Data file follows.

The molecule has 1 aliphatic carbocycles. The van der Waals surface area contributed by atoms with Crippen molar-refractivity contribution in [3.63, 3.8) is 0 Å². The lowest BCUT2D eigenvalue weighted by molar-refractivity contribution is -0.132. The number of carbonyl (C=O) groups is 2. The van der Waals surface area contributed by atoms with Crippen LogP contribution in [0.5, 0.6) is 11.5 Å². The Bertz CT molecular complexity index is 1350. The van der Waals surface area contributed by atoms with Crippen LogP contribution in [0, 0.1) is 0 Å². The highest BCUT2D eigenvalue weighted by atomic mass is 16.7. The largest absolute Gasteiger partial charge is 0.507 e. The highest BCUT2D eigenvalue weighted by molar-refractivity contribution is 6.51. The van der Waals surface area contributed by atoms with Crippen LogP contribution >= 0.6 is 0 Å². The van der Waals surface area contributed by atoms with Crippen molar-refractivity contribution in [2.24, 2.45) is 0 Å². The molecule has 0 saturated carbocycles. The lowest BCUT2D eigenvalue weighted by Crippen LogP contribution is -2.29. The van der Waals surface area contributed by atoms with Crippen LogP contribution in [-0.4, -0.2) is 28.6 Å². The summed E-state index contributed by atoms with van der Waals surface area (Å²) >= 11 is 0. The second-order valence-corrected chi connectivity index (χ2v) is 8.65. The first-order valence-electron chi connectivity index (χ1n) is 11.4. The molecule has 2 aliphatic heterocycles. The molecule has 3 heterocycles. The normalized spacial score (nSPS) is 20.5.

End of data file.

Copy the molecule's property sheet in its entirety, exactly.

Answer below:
The molecule has 1 aliphatic carbocycles. The van der Waals surface area contributed by atoms with Crippen molar-refractivity contribution in [3.63, 3.8) is 0 Å². The lowest BCUT2D eigenvalue weighted by molar-refractivity contribution is -0.132. The number of carbonyl (C=O) groups is 2. The van der Waals surface area contributed by atoms with Crippen LogP contribution in [0.5, 0.6) is 11.5 Å². The Bertz CT molecular complexity index is 1350. The van der Waals surface area contributed by atoms with Crippen LogP contribution in [0, 0.1) is 0 Å². The highest BCUT2D eigenvalue weighted by atomic mass is 16.7. The largest absolute Gasteiger partial charge is 0.507 e. The highest BCUT2D eigenvalue weighted by molar-refractivity contribution is 6.51. The van der Waals surface area contributed by atoms with Crippen LogP contribution >= 0.6 is 0 Å². The van der Waals surface area contributed by atoms with Crippen molar-refractivity contribution in [2.24, 2.45) is 0 Å². The molecule has 0 saturated carbocycles. The lowest BCUT2D eigenvalue weighted by Crippen LogP contribution is -2.29. The van der Waals surface area contributed by atoms with Crippen LogP contribution in [-0.4, -0.2) is 28.6 Å². The summed E-state index contributed by atoms with van der Waals surface area (Å²) >= 11 is 0. The second-order valence-corrected chi connectivity index (χ2v) is 8.65. The first-order valence-electron chi connectivity index (χ1n) is 11.4. The molecule has 2 aliphatic heterocycles. The molecule has 3 heterocycles. The normalized spacial score (nSPS) is 20.5.